Phone interviews are usually around an hour long, consisting of both technical and more behavioral aspects. You usually will be asked to code through a problem on a site like HackerRank or CoderPad, but unlike in the coding challenge, you are interacting with an engineer as you code. It’s important to be able to talk through your code and explain your thought process to your interviewer, not only so they can see what it would be like to be your coworker, but also so they can guide you through the process. A large misconception is that you need to be perfect in solving the problem; however, being able to understand and utilize information that the interviewer provides is often a more valued skill. 

Onsite interviews are usually conducted at the company, and consist of a number of interviews that are both technical and behavioral. They will still ask you to work through problems similar to those you would encounter in phone interviews (though perhaps more difficult). Since it is the last step, the company is trying to understand how you would fit in while allowing you to get a feel for the company itself. You might meet with a potential manager, or have lunch with an employee so you can  get a better sense of the company.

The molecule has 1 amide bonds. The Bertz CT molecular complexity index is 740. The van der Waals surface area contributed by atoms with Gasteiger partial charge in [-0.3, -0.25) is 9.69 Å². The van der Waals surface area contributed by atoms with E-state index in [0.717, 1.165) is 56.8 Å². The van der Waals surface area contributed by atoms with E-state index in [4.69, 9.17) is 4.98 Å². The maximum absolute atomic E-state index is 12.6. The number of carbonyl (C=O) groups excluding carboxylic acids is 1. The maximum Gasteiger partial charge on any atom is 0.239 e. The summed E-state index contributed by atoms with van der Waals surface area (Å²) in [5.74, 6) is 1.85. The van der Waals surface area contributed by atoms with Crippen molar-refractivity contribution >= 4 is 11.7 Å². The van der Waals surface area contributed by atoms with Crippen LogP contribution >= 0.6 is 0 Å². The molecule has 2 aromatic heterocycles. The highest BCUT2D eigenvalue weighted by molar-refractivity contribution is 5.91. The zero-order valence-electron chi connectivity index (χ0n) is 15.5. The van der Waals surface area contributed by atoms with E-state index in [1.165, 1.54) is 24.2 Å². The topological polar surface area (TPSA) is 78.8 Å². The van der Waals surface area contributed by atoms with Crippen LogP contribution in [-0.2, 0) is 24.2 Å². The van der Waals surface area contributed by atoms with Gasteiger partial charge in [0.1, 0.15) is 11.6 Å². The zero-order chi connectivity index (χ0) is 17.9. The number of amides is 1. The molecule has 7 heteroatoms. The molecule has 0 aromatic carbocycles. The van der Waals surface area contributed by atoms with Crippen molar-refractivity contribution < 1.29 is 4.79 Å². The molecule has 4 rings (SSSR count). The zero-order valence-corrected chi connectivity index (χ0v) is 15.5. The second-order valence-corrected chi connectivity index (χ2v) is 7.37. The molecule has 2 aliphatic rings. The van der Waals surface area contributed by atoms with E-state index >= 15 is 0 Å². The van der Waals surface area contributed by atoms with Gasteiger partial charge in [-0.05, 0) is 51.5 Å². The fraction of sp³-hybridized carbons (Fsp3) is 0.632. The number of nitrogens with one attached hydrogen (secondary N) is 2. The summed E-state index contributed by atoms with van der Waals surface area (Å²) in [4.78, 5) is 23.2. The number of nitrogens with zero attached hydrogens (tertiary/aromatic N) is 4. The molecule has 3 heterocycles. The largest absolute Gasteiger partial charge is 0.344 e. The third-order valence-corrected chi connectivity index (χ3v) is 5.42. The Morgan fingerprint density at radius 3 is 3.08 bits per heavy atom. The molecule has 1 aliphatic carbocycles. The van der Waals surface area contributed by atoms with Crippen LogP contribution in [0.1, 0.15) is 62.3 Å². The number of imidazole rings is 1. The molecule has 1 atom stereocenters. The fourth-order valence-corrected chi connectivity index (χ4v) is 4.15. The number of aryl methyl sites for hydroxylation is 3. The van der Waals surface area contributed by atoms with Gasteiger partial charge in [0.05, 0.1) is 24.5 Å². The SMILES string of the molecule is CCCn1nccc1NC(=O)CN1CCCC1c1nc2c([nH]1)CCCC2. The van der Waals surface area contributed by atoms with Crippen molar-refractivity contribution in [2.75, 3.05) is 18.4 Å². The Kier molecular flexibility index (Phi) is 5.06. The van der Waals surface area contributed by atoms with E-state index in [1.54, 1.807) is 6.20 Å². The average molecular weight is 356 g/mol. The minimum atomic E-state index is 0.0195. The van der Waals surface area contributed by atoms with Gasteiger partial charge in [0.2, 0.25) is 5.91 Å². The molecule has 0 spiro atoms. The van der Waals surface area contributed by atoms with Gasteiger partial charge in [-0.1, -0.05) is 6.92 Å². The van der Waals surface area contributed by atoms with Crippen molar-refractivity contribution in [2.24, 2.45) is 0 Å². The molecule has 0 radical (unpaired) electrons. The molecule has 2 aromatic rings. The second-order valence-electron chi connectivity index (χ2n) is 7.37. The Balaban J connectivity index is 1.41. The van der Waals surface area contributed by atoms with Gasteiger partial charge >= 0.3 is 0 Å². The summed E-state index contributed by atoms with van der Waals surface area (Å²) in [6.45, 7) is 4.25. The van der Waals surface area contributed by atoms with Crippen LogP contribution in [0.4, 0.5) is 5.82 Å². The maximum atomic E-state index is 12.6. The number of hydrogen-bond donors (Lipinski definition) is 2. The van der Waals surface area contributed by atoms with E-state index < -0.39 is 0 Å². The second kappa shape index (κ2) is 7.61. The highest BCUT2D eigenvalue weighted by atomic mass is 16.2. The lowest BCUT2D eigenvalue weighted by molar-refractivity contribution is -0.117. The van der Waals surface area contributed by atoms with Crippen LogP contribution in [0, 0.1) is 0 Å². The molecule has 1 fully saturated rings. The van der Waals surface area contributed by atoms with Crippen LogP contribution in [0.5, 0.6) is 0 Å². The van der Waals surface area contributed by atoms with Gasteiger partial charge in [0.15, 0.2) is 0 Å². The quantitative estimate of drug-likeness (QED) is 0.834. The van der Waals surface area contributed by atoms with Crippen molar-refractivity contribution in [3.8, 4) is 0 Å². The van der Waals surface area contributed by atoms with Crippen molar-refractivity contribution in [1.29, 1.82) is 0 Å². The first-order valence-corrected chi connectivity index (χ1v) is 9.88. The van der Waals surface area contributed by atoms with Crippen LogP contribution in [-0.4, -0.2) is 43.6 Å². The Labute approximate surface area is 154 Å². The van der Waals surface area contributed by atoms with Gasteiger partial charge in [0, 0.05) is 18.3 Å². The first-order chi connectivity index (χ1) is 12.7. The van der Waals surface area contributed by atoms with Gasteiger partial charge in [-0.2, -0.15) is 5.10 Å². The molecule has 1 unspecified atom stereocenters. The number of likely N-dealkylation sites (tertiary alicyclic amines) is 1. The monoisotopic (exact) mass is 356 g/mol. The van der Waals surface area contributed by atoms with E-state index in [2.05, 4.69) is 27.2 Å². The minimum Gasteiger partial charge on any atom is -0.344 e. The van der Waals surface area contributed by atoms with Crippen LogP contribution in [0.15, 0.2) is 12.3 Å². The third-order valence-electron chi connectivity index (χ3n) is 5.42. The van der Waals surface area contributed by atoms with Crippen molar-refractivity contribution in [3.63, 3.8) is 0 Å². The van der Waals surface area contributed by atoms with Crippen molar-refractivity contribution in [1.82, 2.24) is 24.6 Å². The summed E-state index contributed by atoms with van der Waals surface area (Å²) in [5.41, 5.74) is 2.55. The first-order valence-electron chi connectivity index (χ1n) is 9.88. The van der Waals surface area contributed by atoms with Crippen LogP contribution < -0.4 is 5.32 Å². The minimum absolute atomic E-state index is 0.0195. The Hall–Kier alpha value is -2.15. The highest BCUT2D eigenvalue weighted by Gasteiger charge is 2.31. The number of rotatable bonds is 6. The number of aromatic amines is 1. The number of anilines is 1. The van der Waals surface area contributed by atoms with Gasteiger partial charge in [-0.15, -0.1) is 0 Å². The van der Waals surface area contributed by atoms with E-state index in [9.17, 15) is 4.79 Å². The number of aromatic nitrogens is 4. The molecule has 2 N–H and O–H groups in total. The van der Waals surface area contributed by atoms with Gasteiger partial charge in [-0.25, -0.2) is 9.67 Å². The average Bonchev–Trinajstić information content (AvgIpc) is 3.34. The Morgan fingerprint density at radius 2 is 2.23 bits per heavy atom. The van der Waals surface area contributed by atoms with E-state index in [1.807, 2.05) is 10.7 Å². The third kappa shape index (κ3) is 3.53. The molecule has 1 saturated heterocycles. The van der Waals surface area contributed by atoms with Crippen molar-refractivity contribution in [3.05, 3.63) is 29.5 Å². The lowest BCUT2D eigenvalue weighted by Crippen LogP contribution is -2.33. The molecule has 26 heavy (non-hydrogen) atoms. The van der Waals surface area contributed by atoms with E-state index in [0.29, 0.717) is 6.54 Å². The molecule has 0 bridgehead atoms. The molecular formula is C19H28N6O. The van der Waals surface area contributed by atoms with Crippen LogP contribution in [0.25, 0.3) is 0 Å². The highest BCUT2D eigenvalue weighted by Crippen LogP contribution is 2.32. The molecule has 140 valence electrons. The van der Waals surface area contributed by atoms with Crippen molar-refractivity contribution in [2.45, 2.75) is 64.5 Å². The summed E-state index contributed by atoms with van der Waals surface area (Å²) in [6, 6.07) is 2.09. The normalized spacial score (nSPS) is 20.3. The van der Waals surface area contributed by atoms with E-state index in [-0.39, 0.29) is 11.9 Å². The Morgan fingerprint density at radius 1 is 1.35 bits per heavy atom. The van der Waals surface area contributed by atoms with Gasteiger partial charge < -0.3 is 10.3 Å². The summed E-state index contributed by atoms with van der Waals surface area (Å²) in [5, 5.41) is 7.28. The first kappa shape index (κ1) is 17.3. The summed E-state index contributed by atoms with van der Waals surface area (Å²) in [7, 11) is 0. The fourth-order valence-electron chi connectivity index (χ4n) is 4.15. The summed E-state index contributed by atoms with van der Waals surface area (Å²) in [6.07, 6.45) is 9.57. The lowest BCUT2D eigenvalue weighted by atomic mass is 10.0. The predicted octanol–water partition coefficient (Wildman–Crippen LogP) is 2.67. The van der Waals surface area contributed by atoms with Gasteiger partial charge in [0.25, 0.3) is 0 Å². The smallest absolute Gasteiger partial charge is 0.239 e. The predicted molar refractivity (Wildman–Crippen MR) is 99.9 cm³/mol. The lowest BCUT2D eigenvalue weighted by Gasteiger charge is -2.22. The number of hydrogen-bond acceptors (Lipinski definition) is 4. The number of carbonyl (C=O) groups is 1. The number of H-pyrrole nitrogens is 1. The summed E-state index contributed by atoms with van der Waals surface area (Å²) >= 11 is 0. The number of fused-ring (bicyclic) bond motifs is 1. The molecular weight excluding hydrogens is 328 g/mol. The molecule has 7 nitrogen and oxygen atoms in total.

When I first started interviewing, I struggled with technical questions and being able to talk through my code with an interviewer. It was a very different experience from what I was used to in class because I was accustomed to doing larger projects and not having to explain my choices or thought process until I was finished. I found that doing practice problems in books like Cracking the Coding Interview or websites like LeetCode were helpful in becoming familiar with the types of problems I would be asked, and talking through these problems as I did them made it seem less foreign. I also recommend doing mock interviews with your friends, as that is a good way of seeing things from the interviewer’s perspective. 

Recruiting can be a tiring process, but it’s important to keep in mind that it is not only a way for a company to hire you, but also a way for you to decide what company is the best fit for you. It’s easy to only view it as the number of rejections you got, or an interview you really bombed, but it can be a good way to hone your programming and communication skills, and really think about what you’re looking for in your future job.

-Victoria Yang, 2019 RTC Fellow